"Some of the scientists of Atlantis knew of the Spot, knew that it led to a livable world, as they could faintly see in 'mirages.' While there was yet time, we gathered as many of our people as we could, led them into Shorr. Better a chance for survival in an unknown world than certain death on torn, twisted Earth. Some few of Mu, from half way around the world, were also saved. Queen Elsha—was queen of that great land in the Pacific."

CARVER started a little, thinking of his visit with Queen Elsha and her strange conversation.

Val Marmax sighed.

"Thus we began life anew. With our science, we founded the city of Shorraine—Mirage City—on the site of the Neanderthal cave-home. The few surviving Neanderthalers we trained as our servants. Life was not unpleasant in Shorr, but we soon longed to return. Particularly when we knew at the immortality that denied us children. Then we found—that we could not return!"

The furrows in the scientist's brow—sharpened by twelve thousand years of life and thought—grew deep.

"Though we prided ourselves as being the masters of nature and all its mysteries, we could not solve the problem of the Spot. Life went on. In the past twelve thousand years, others have wandered into the Spot, from later times than ours. When the Egyptian empire flowered, thousands of them came to Shorraine. Later, men from all lands—Sumerians, Persians, Greeks, Romans, Crusaders, Arabs, and the European adventurers. Not in great numbers, of course. Only by chance, sometimes only one a year. Since the days of Egypt, when the Sahara became a death-trap, only doomed men whose half-maddened minds saw the mirage of Shorraine as possible rescue, have stumbled in, as with yourself."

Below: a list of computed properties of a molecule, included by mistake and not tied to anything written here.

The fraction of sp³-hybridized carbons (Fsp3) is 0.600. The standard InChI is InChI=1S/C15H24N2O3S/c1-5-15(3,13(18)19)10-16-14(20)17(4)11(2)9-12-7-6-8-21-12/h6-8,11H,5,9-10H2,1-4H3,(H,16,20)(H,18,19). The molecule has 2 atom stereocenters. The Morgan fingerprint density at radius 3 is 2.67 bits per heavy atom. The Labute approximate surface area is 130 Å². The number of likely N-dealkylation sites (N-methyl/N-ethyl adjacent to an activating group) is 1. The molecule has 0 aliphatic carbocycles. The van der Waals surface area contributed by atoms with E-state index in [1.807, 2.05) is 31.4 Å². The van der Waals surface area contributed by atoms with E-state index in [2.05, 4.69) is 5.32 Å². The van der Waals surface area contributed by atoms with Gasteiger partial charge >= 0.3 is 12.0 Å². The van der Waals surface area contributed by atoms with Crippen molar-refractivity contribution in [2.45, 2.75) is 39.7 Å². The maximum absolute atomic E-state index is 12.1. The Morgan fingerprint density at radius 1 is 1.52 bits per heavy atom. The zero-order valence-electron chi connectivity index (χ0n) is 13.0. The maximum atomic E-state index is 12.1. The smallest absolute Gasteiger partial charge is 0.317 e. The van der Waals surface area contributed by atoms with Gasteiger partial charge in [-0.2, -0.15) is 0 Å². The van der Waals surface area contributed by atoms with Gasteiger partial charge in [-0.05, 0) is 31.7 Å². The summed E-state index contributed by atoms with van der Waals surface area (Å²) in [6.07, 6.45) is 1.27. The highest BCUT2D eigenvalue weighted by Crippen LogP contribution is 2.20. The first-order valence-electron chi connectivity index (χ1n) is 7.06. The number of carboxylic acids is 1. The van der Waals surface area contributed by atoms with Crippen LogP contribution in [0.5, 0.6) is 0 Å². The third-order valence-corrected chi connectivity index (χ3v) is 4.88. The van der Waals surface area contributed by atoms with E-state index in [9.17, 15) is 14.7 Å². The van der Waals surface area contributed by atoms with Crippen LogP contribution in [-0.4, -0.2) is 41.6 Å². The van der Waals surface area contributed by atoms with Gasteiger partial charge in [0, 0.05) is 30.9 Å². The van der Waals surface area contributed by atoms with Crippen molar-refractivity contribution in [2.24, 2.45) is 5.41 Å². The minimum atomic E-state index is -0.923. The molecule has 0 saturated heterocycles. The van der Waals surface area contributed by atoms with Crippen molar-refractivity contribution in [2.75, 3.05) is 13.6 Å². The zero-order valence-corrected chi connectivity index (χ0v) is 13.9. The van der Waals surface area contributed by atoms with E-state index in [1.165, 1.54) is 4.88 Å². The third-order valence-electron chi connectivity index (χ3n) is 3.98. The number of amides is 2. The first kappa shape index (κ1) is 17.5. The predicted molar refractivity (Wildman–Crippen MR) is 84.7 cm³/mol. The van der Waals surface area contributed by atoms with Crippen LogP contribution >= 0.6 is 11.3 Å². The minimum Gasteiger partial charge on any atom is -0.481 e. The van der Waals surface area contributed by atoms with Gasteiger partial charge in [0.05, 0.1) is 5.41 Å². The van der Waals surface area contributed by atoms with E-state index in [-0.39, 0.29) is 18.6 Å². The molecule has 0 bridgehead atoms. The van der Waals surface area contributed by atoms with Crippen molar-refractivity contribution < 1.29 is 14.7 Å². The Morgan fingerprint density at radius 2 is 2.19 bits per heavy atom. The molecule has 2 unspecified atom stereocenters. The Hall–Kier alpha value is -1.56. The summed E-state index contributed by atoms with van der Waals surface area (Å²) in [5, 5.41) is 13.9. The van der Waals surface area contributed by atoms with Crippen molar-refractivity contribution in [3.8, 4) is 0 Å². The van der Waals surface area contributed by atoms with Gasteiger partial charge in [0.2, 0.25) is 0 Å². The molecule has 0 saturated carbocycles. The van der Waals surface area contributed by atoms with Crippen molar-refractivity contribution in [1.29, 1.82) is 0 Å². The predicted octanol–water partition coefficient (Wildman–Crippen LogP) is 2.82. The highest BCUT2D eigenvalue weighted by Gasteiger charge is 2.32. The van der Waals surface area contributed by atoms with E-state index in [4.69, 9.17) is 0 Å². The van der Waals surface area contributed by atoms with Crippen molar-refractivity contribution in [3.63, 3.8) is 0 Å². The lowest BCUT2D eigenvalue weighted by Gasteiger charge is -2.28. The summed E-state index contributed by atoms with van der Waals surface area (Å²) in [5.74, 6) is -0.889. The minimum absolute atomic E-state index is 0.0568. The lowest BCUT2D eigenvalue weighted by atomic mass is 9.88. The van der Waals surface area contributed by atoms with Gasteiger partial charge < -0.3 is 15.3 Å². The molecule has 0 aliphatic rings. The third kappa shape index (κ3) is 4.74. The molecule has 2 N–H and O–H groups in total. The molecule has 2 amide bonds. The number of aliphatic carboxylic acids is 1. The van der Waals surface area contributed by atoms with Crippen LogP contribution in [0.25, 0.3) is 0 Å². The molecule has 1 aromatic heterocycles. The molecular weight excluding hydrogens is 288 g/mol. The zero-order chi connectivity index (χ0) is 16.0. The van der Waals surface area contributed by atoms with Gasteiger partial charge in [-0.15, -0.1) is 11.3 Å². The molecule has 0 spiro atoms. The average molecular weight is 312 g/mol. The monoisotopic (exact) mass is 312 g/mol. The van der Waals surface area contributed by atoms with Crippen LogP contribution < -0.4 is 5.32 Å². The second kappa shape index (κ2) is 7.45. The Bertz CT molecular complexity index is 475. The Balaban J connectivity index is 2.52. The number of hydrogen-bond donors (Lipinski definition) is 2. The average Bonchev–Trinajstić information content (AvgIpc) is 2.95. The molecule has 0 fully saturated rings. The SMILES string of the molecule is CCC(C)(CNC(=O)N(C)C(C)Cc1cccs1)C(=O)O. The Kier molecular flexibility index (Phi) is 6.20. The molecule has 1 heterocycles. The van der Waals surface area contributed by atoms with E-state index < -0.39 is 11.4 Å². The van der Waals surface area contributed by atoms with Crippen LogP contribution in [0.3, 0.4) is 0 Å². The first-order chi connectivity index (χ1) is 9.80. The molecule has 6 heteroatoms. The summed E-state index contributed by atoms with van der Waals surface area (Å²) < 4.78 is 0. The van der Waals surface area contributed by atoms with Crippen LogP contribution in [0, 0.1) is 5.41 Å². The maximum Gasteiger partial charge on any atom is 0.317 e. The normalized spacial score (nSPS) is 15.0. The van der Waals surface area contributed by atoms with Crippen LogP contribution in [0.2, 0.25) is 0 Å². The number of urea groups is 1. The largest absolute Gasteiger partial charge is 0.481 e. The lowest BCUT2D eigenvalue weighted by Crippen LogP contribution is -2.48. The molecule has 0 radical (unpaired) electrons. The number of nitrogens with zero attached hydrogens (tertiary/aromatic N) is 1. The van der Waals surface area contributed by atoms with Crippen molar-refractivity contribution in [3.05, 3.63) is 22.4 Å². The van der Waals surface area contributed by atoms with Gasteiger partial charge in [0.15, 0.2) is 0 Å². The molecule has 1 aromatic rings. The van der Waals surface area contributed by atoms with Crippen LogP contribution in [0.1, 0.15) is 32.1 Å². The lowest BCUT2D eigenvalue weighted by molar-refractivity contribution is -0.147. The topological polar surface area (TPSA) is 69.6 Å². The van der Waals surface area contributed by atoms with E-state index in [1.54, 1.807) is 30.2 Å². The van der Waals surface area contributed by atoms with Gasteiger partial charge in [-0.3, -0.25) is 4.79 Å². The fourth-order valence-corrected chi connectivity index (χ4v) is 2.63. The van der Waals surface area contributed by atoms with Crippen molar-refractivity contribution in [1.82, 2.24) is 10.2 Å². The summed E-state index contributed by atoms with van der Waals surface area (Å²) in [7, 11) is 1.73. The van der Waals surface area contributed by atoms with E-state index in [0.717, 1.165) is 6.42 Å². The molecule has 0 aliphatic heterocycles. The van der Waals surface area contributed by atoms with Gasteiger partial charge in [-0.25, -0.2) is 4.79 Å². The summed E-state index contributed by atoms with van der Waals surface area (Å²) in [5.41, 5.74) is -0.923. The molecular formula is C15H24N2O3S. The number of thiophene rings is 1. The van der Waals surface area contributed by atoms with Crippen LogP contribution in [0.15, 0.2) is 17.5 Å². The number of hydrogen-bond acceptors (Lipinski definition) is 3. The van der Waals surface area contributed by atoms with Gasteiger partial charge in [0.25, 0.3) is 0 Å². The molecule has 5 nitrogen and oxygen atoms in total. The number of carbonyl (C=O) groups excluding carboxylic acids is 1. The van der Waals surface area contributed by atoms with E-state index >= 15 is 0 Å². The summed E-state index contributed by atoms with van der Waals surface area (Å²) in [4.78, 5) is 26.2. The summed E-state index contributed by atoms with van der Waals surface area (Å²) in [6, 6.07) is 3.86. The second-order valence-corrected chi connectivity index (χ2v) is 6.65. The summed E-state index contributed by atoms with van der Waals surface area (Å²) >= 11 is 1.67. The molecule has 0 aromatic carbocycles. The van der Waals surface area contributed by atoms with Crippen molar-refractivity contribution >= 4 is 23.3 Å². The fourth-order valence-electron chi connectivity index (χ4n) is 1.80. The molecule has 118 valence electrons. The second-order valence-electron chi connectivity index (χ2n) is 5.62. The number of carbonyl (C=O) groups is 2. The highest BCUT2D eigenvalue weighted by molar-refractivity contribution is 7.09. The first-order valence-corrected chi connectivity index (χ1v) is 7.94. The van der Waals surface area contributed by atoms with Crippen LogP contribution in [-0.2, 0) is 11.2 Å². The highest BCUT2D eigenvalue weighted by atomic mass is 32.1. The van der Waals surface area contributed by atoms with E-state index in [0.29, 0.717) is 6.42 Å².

"Are all the mirages of the Sahara," asked Carver curiously, "caused by Shorraine?"

Val Marmax nodded. "All mirages, so-called, are reflections of our city, from different angles. Or views of the rest of Shorr. Earth eyes have dressed them with many fanciful details, but they would have noticed, by comparison, that it was one and the same general scene each time."

"And that," mused Carver, "explains one of the oldest of historical phenomena."

He looked at the Atlantide's studied face. It was hard to believe that this man had lived three hundred lifetimes. That the city was filled with other people whose lives had gone past the Biblical threescore and ten.

Carver was suddenly appalled. "How have you filled the time?" he whispered. "All those centuries and centuries—"